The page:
On November 17, the Third Circuit Court of Appeals affirmed summary judgment for Latrobe Specialty Steel Company in an age discrimination suit brought by four former long-time employees. Hodczak v. Latrobe Spec. Steel Co. (3d Cir. 2011). The employees, all of whom were in their fifties and sixties, claimed the company fired them in violation of the Age Discrimination in Employment Act (ADEA).
According to the court, the plaintiffs succeeded in establishing the four elements necessary to prevail in an age discrimination case: 1) membership in a protected class; 2) an adverse employment decision; 3) that they were qualified to hold their positions; and 4) that they were replaced by significantly younger employees. Consistent with the burden-shifting analysis used in discrimination cases, the employer was then entitled to defend itself by identifying a legitimate, nondiscriminatory reason for the adverse employment action.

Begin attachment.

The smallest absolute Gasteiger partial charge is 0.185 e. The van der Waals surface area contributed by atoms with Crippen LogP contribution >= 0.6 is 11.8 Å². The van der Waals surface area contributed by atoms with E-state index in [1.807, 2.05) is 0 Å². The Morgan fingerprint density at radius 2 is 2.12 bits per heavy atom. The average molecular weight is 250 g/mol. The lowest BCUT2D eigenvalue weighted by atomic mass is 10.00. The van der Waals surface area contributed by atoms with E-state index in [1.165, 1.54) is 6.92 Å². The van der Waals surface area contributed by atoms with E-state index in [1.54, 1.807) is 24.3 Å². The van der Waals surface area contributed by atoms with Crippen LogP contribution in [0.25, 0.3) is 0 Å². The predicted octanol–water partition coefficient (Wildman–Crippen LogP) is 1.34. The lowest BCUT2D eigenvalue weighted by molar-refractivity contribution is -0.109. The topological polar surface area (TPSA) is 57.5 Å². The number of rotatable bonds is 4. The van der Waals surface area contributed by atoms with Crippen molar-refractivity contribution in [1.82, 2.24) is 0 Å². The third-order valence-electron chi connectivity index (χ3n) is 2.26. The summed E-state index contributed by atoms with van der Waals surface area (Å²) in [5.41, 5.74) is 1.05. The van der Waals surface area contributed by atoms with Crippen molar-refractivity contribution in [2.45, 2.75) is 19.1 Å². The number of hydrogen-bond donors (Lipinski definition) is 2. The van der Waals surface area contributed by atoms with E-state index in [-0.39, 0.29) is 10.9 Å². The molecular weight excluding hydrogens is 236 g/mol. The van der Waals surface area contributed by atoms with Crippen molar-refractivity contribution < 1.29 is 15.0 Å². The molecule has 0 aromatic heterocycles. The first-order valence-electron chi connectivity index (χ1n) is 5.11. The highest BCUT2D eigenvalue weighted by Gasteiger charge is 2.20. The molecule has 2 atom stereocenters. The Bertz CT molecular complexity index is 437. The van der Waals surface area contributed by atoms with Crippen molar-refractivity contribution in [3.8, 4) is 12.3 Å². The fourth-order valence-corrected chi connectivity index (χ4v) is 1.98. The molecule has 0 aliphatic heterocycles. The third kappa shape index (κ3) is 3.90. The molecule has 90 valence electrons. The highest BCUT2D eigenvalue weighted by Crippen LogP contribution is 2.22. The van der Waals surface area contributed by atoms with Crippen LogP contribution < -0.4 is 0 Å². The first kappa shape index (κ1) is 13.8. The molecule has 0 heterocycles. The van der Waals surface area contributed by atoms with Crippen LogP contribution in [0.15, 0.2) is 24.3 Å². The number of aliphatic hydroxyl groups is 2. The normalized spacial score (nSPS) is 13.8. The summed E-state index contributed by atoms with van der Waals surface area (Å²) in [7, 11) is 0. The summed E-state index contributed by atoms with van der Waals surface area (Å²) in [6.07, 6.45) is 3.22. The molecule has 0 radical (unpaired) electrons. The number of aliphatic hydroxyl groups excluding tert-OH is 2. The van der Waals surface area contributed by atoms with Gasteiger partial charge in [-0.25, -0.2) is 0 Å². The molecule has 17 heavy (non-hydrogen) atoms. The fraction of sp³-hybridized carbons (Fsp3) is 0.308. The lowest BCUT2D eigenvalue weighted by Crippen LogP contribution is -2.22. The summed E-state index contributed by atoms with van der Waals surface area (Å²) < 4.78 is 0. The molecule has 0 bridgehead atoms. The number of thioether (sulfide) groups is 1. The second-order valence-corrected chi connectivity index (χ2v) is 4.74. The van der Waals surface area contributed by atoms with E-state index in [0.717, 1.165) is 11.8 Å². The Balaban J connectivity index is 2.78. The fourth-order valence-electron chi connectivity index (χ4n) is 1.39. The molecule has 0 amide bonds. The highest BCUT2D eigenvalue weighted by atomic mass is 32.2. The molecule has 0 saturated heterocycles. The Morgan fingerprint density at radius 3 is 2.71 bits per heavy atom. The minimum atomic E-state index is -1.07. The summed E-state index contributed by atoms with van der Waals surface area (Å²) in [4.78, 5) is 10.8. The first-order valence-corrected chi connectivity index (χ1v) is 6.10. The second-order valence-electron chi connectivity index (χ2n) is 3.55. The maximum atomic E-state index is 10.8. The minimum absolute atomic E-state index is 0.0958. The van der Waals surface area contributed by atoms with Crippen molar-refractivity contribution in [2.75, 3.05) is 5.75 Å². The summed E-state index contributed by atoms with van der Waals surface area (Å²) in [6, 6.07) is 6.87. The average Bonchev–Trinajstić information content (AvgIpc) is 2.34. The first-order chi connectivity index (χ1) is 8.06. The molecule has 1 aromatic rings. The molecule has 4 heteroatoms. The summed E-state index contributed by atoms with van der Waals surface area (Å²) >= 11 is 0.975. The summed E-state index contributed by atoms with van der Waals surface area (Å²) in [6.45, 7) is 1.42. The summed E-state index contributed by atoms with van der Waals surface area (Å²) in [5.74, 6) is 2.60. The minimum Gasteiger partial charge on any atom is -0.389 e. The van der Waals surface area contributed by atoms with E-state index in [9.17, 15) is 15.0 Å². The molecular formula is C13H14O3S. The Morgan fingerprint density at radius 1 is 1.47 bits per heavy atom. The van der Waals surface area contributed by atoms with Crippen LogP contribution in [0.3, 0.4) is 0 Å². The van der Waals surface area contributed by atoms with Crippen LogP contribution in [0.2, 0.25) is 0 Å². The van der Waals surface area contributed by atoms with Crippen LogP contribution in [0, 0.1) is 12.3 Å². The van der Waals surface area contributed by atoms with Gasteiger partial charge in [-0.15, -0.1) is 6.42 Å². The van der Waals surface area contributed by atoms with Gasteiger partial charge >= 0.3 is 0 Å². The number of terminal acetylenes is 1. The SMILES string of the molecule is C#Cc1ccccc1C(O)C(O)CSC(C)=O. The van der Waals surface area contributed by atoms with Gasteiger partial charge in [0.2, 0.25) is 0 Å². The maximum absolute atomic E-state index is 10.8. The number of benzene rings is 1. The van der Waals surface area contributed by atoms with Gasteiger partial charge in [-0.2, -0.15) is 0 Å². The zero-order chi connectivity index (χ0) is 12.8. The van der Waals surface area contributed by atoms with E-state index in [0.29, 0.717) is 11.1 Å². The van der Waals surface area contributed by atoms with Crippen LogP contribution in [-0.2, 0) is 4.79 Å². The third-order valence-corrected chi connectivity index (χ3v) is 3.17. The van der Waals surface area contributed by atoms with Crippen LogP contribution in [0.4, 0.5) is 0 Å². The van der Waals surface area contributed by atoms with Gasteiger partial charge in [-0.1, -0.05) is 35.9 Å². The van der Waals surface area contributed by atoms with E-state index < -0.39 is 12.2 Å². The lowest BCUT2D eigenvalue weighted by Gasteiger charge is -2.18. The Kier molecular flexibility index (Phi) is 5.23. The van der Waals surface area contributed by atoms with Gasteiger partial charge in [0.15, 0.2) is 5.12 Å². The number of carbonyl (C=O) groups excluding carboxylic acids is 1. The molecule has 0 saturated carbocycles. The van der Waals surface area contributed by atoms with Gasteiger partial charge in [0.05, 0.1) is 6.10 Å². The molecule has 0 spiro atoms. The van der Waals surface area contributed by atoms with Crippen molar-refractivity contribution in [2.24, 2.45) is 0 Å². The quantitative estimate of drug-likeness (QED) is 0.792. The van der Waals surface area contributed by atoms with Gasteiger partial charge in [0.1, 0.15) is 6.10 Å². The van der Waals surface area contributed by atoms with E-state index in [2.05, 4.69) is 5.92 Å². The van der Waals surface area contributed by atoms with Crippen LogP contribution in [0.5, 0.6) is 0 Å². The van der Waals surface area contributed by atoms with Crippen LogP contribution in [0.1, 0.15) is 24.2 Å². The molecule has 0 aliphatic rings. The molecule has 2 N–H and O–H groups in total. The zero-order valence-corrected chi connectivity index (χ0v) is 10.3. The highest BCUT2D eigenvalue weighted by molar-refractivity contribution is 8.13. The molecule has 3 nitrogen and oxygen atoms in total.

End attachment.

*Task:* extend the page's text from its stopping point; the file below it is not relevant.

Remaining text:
In its defense, the company claimed the employees were fired for emailing sexually explicit photographs in violation of the company’s electronic communications policy. The company discovered the emails when it investigated a prior charge of sexual harassment against one of the plaintiffs. Through its investigation, the company learned that all of the employees it ultimately fired sent emails containing sexually explicit content on an almost daily basis. Consequently, the court held that the terminations were legitimate and nondiscriminatory.
This case illustrates how a thorough investigation performed prior to a termination can mean the difference between a six-figure verdict for your former employees and a finding of no liability, whatsoever. While it may seem like a waste of time when the proper course of action is obvious, it’s cheap insurance when an employee—current or former—claims their civil rights have been violated.